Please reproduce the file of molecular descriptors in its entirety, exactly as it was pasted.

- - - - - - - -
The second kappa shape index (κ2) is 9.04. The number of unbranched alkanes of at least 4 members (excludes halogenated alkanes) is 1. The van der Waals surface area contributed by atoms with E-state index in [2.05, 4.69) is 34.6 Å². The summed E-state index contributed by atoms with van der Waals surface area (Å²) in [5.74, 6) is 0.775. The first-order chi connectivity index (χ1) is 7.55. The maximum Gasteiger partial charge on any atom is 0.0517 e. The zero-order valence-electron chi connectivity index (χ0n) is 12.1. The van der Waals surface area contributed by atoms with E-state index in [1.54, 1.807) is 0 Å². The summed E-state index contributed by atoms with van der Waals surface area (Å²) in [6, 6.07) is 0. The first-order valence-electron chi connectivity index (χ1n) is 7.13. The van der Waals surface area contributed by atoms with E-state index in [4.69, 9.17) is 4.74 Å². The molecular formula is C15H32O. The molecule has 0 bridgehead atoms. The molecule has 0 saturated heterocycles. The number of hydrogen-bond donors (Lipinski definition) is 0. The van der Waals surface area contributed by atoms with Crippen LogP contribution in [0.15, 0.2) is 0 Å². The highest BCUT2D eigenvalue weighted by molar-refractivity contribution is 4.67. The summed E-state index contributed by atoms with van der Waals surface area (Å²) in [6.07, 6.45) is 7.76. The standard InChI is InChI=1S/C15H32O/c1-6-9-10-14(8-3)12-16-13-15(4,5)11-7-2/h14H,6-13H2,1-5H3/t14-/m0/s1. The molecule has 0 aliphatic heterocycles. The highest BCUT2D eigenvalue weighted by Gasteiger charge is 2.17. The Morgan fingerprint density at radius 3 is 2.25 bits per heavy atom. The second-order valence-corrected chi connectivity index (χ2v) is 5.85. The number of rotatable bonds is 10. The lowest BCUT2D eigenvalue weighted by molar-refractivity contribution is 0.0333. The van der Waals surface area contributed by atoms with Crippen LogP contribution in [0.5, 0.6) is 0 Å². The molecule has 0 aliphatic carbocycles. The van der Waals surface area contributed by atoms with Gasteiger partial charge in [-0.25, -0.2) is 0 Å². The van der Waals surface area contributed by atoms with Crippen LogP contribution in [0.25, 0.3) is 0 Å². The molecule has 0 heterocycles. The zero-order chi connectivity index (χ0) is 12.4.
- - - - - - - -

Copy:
The second kappa shape index (κ2) is 9.04. The number of unbranched alkanes of at least 4 members (excludes halogenated alkanes) is 1. The van der Waals surface area contributed by atoms with E-state index in [2.05, 4.69) is 34.6 Å². The summed E-state index contributed by atoms with van der Waals surface area (Å²) in [5.74, 6) is 0.775. The first-order chi connectivity index (χ1) is 7.55. The maximum Gasteiger partial charge on any atom is 0.0517 e. The zero-order valence-electron chi connectivity index (χ0n) is 12.1. The van der Waals surface area contributed by atoms with E-state index in [1.54, 1.807) is 0 Å². The summed E-state index contributed by atoms with van der Waals surface area (Å²) in [6, 6.07) is 0. The first-order valence-electron chi connectivity index (χ1n) is 7.13. The van der Waals surface area contributed by atoms with E-state index in [4.69, 9.17) is 4.74 Å². The molecular formula is C15H32O. The molecule has 0 bridgehead atoms. The molecule has 0 saturated heterocycles. The number of hydrogen-bond donors (Lipinski definition) is 0. The van der Waals surface area contributed by atoms with Crippen LogP contribution in [0.15, 0.2) is 0 Å². The highest BCUT2D eigenvalue weighted by molar-refractivity contribution is 4.67. The summed E-state index contributed by atoms with van der Waals surface area (Å²) in [6.07, 6.45) is 7.76. The standard InChI is InChI=1S/C15H32O/c1-6-9-10-14(8-3)12-16-13-15(4,5)11-7-2/h14H,6-13H2,1-5H3/t14-/m0/s1. The molecule has 0 aliphatic heterocycles. The highest BCUT2D eigenvalue weighted by Gasteiger charge is 2.17. The Morgan fingerprint density at radius 3 is 2.25 bits per heavy atom. The second-order valence-corrected chi connectivity index (χ2v) is 5.85. The number of rotatable bonds is 10. The lowest BCUT2D eigenvalue weighted by molar-refractivity contribution is 0.0333. The van der Waals surface area contributed by atoms with Crippen LogP contribution in [0.5, 0.6) is 0 Å². The molecule has 0 aliphatic carbocycles. The van der Waals surface area contributed by atoms with Gasteiger partial charge in [-0.25, -0.2) is 0 Å². The van der Waals surface area contributed by atoms with Crippen LogP contribution in [0.25, 0.3) is 0 Å². The molecule has 0 heterocycles. The zero-order chi connectivity index (χ0) is 12.4.